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Ouch! I'm sorry, I messed up in my second post. The investor's maximum downside is the debit spread, which is 53 cents a share, not $13.53 a share. The investor would realize this loss if the stock price went above the higher option's strike price, causing both puts to expire worthless.

The investor's maximum upside would be the difference between the strike prices minus the net debit, or $16.00 - $13.00 - $0.53 = $2.47 a share. This maximum profit would occur if the stock price was at or below $13.00 at option expiration, as the investor could sell the stock at $16.00 with his long put and buy the stock at $13.00 with his short put, and it cost him $0.53 to enter into this position.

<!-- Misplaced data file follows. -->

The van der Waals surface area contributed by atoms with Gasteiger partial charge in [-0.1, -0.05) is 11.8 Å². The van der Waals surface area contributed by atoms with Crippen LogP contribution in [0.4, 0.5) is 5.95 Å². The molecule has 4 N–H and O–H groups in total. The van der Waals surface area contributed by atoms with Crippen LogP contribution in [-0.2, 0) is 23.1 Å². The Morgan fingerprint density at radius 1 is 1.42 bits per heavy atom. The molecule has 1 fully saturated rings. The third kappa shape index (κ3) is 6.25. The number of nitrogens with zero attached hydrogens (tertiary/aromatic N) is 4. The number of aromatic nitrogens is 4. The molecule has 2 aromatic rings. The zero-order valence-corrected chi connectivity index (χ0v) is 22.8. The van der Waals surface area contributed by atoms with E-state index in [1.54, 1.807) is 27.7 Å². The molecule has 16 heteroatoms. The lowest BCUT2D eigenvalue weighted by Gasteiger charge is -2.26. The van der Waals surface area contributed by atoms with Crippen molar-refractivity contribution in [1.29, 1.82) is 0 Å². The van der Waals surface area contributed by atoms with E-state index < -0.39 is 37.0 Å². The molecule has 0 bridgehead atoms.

Here's the OIC's page describing the bear put spread. I'd suggest reading this for a better overview of this strategy:
http://www.888options.com/strategy/bear_put_spread.jsp


Please disregard my second post.


Mike
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